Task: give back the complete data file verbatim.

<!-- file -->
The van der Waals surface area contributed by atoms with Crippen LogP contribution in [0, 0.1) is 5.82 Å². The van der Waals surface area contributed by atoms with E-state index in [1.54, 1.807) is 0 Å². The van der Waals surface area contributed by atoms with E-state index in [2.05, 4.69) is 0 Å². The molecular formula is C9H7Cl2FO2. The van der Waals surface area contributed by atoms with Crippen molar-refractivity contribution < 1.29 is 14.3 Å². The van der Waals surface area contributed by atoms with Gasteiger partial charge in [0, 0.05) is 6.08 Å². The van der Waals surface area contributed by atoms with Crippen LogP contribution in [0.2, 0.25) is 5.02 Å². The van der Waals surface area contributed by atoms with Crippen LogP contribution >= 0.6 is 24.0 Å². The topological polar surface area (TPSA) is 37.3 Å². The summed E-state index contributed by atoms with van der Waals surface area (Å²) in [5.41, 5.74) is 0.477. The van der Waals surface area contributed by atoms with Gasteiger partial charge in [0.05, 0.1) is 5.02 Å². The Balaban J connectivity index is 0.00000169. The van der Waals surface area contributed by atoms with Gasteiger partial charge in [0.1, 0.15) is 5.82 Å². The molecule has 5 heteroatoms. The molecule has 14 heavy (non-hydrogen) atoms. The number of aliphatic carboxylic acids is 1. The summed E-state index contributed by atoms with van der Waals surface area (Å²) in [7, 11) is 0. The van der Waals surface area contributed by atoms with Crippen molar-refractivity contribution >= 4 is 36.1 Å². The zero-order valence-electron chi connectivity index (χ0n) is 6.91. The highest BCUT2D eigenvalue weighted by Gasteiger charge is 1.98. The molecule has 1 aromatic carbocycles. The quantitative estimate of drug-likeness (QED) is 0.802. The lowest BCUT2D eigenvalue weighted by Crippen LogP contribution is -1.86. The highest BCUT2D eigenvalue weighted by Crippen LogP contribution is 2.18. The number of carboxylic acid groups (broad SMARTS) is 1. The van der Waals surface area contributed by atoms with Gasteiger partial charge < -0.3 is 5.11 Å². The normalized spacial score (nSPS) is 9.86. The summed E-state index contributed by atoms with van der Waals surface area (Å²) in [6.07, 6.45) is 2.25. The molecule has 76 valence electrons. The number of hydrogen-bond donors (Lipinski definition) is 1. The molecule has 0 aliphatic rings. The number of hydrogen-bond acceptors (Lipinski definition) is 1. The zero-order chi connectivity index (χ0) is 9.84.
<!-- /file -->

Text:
The van der Waals surface area contributed by atoms with Crippen LogP contribution in [0, 0.1) is 5.82 Å². The van der Waals surface area contributed by atoms with E-state index in [1.54, 1.807) is 0 Å². The van der Waals surface area contributed by atoms with E-state index in [2.05, 4.69) is 0 Å². The molecular formula is C9H7Cl2FO2. The van der Waals surface area contributed by atoms with Crippen molar-refractivity contribution < 1.29 is 14.3 Å². The van der Waals surface area contributed by atoms with Gasteiger partial charge in [0, 0.05) is 6.08 Å². The van der Waals surface area contributed by atoms with Crippen LogP contribution in [0.2, 0.25) is 5.02 Å². The van der Waals surface area contributed by atoms with Crippen LogP contribution >= 0.6 is 24.0 Å². The topological polar surface area (TPSA) is 37.3 Å². The summed E-state index contributed by atoms with van der Waals surface area (Å²) in [5.41, 5.74) is 0.477. The van der Waals surface area contributed by atoms with Gasteiger partial charge in [0.05, 0.1) is 5.02 Å². The Balaban J connectivity index is 0.00000169. The van der Waals surface area contributed by atoms with Gasteiger partial charge in [0.1, 0.15) is 5.82 Å². The molecule has 5 heteroatoms. The molecule has 14 heavy (non-hydrogen) atoms. The number of aliphatic carboxylic acids is 1. The summed E-state index contributed by atoms with van der Waals surface area (Å²) in [7, 11) is 0. The van der Waals surface area contributed by atoms with Crippen molar-refractivity contribution >= 4 is 36.1 Å². The zero-order valence-electron chi connectivity index (χ0n) is 6.91. The highest BCUT2D eigenvalue weighted by Gasteiger charge is 1.98. The molecule has 1 aromatic carbocycles. The quantitative estimate of drug-likeness (QED) is 0.802. The lowest BCUT2D eigenvalue weighted by Crippen LogP contribution is -1.86. The highest BCUT2D eigenvalue weighted by Crippen LogP contribution is 2.18. The number of carboxylic acid groups (broad SMARTS) is 1. The van der Waals surface area contributed by atoms with Gasteiger partial charge < -0.3 is 5.11 Å². The normalized spacial score (nSPS) is 9.86. The summed E-state index contributed by atoms with van der Waals surface area (Å²) in [6.07, 6.45) is 2.25. The molecule has 76 valence electrons. The number of hydrogen-bond donors (Lipinski definition) is 1. The molecule has 0 aliphatic rings. The number of hydrogen-bond acceptors (Lipinski definition) is 1. The zero-order chi connectivity index (χ0) is 9.84.